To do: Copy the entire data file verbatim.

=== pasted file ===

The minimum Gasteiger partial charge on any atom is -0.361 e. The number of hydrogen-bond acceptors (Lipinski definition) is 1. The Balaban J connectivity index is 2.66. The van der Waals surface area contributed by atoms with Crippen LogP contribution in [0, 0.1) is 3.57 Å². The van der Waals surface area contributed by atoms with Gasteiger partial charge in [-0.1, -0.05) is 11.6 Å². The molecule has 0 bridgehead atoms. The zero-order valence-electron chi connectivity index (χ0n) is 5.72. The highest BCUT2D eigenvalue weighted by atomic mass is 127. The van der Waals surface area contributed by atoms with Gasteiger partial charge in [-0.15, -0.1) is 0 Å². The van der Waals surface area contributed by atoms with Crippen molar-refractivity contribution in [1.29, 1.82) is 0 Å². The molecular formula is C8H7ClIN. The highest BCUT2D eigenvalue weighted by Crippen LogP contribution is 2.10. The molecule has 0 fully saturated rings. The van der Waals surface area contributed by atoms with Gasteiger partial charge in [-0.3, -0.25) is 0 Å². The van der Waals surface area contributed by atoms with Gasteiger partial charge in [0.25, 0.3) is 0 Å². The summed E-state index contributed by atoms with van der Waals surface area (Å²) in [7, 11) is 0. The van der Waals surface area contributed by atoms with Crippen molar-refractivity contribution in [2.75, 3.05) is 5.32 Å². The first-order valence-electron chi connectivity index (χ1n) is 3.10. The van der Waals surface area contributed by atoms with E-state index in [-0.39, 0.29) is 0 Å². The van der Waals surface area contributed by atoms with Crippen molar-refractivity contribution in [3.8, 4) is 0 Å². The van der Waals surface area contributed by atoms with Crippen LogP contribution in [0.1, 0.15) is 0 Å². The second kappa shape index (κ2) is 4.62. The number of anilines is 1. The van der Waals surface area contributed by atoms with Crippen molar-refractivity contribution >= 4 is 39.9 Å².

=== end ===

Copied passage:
The minimum Gasteiger partial charge on any atom is -0.361 e. The number of hydrogen-bond acceptors (Lipinski definition) is 1. The Balaban J connectivity index is 2.66. The van der Waals surface area contributed by atoms with Crippen LogP contribution in [0, 0.1) is 3.57 Å². The van der Waals surface area contributed by atoms with Gasteiger partial charge in [-0.1, -0.05) is 11.6 Å². The molecule has 0 bridgehead atoms. The zero-order valence-electron chi connectivity index (χ0n) is 5.72. The highest BCUT2D eigenvalue weighted by atomic mass is 127. The van der Waals surface area contributed by atoms with Gasteiger partial charge in [-0.15, -0.1) is 0 Å². The van der Waals surface area contributed by atoms with Crippen molar-refractivity contribution in [1.29, 1.82) is 0 Å². The molecular formula is C8H7ClIN. The highest BCUT2D eigenvalue weighted by Crippen LogP contribution is 2.10. The molecule has 0 fully saturated rings. The van der Waals surface area contributed by atoms with Gasteiger partial charge in [-0.3, -0.25) is 0 Å². The van der Waals surface area contributed by atoms with Gasteiger partial charge in [0.25, 0.3) is 0 Å². The summed E-state index contributed by atoms with van der Waals surface area (Å²) in [7, 11) is 0. The van der Waals surface area contributed by atoms with Crippen molar-refractivity contribution in [2.75, 3.05) is 5.32 Å². The first-order valence-electron chi connectivity index (χ1n) is 3.10. The van der Waals surface area contributed by atoms with E-state index in [-0.39, 0.29) is 0 Å². The van der Waals surface area contributed by atoms with Crippen molar-refractivity contribution in [3.8, 4) is 0 Å². The van der Waals surface area contributed by atoms with Crippen LogP contribution in [0.1, 0.15) is 0 Å². The second kappa shape index (κ2) is 4.62. The number of anilines is 1. The van der Waals surface area contributed by atoms with Crippen molar-refractivity contribution >= 4 is 39.9 Å².